My father was a serial entrepreneur: He was always starting businesses. Most failed, but some were wildly successful.
As a boy, I imitated him by starting kid-sized businesses of my own. My ventures were much smaller than Dad’s, but they had similar ups and downs. The lemonade stand by the side of the road failed miserably, but I made a tidy profit re-selling used books and baseball cards to my friends. I made even more money by marketing a homemade comic book at the school store.
After college, I took a job as salesman for the family box-making business. When Dad died in 1995, my brothers and I were quickly forced to learn how to manage every aspect of the company — from payroll to purchasing, from marketing to product design. Then, in 1998, I started a computer consulting company to make money in my spare time.
As both businesses grew, I noticed something odd. My personal finances were a mess — I spent compulsively and was deep in debt — but when I managed money for the companies, I had a completely different mindset. I was careful, almost parsimonious. This was partly to appease the IRS, but it was also a point of pride. Maybe I couldn’t take care of my personal finances, but I was damn well going to run a tight ship when it came to business!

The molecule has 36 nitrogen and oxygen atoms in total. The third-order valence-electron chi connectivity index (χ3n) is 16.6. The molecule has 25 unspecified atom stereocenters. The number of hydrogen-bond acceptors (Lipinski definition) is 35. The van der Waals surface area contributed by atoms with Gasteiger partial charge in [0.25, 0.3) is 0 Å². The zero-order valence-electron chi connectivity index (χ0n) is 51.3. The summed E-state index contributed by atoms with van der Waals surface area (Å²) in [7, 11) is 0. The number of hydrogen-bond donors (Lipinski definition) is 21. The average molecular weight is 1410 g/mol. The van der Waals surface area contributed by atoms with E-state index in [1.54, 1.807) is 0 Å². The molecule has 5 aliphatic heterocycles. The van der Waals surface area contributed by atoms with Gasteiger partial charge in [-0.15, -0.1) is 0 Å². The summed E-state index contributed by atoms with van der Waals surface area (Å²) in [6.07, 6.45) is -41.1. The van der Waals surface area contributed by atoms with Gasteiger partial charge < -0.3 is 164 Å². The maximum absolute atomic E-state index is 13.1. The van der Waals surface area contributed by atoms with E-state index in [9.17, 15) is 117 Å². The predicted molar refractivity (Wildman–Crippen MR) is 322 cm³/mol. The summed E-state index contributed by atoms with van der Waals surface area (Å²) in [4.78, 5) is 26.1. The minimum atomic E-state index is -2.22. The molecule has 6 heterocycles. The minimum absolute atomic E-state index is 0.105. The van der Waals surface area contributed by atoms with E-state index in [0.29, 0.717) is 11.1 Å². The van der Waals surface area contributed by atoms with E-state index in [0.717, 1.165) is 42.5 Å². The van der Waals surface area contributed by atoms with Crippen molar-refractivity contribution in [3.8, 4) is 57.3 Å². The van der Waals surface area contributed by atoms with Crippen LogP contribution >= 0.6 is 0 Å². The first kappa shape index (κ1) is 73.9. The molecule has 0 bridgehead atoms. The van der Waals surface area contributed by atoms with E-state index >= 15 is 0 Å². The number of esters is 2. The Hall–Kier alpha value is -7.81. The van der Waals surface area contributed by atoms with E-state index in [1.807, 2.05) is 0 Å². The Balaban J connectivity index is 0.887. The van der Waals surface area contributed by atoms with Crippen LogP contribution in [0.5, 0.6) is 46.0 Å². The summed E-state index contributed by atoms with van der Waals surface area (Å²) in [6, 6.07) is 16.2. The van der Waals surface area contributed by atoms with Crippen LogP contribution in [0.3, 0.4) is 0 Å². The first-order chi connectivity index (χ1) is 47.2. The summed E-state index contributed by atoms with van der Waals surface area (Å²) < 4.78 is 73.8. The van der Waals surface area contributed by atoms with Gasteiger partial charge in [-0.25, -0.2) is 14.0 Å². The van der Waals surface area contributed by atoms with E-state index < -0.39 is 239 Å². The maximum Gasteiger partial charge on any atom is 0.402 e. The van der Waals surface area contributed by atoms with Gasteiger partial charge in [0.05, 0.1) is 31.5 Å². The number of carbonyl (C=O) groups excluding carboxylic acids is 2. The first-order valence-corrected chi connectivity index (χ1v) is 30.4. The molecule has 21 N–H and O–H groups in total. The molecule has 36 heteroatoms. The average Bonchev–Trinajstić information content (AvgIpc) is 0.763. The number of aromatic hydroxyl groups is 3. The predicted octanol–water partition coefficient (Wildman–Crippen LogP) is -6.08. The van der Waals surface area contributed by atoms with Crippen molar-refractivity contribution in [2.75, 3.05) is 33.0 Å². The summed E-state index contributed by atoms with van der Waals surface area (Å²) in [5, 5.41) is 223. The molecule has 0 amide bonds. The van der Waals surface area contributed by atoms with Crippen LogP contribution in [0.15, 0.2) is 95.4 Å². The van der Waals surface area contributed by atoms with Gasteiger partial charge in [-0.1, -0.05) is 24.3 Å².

I turned business management into a game. I imagined I was the Chief Financial Officer (CFO) of a Fortune 500 firm. Even when my consulting company was making less than $5,000 per year, I challenged myself to make the best possible decisions. It worked. Even as my personal finances remained mired in muck, both businesses grew and prospered.
Becoming CFO of my life
One night in October 2004, after I’d bounced yet another check and missed yet another payment, I reached rock bottom.
I began to wonder why I didn’t use my entrepreneurial skills at home. What if I made decisions in my personal life as if I were making them for a business? What if I installed myself as CFO of JD, Inc.? How would I cut costs? How would I increase revenue? Where were the best places for me to direct my cash flow?
That night, I drafted a three-year plan to get out of debt. According to my calculations, I could pay off everything I owed by December 2007 — if I managed my money wisely. I decided to give it a shot.
I cut back on spending. I boosted my income. As JD, Inc. became profitable and my cash flow improved, I paid down debt. I tracked my spending and created monthly reports to document my progress.
The results were remarkable.
In less than a year, I had set aside a $5,000 emergency fund with my wife and had increased my cash flow by $750 per month. I plowed that “profit” into debt-reduction. I continued to manage my life as a business, and in December 2007 — right on schedule! — I became debt-free for the first time in my adult life.
Today, nearly a decade later, I still manage my life as a business. Because I’m human, I occasionally make mistakes—occasionally I make dumb mistakes—and some years are more profitable than others. Through it all, I do my best to treat my money as if it belonged to a corporation and not to me. I believe my most important work is as CFO of JD, Inc.